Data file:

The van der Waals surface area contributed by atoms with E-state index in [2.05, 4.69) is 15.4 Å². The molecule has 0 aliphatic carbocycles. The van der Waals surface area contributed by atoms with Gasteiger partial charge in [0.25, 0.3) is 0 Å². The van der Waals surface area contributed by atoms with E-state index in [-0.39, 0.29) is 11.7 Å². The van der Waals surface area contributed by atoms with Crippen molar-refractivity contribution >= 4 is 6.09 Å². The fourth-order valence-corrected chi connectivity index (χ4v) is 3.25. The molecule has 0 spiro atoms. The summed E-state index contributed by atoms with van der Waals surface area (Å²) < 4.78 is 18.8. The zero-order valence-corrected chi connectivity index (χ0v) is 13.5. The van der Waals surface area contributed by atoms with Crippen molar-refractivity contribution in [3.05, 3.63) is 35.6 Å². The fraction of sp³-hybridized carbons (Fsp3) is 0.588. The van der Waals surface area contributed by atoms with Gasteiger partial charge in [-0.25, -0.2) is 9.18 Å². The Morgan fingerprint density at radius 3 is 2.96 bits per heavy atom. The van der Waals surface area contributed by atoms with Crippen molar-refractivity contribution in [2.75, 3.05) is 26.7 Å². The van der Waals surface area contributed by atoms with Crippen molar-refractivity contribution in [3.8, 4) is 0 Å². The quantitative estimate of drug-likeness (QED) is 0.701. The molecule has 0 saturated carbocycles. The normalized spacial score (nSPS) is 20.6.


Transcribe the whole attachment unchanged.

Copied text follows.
The van der Waals surface area contributed by atoms with E-state index in [2.05, 4.69) is 15.4 Å². The molecule has 0 aliphatic carbocycles. The van der Waals surface area contributed by atoms with Gasteiger partial charge in [0.25, 0.3) is 0 Å². The van der Waals surface area contributed by atoms with E-state index in [-0.39, 0.29) is 11.7 Å². The van der Waals surface area contributed by atoms with Crippen molar-refractivity contribution >= 4 is 6.09 Å². The fourth-order valence-corrected chi connectivity index (χ4v) is 3.25. The molecule has 0 spiro atoms. The summed E-state index contributed by atoms with van der Waals surface area (Å²) < 4.78 is 18.8. The zero-order valence-corrected chi connectivity index (χ0v) is 13.5. The van der Waals surface area contributed by atoms with Crippen molar-refractivity contribution in [3.05, 3.63) is 35.6 Å². The fraction of sp³-hybridized carbons (Fsp3) is 0.588. The van der Waals surface area contributed by atoms with Gasteiger partial charge in [-0.25, -0.2) is 9.18 Å². The Morgan fingerprint density at radius 3 is 2.96 bits per heavy atom. The van der Waals surface area contributed by atoms with Crippen molar-refractivity contribution in [2.75, 3.05) is 26.7 Å². The van der Waals surface area contributed by atoms with Crippen molar-refractivity contribution in [3.8, 4) is 0 Å². The quantitative estimate of drug-likeness (QED) is 0.701. The molecule has 0 saturated carbocycles. The normalized spacial score (nSPS) is 20.6.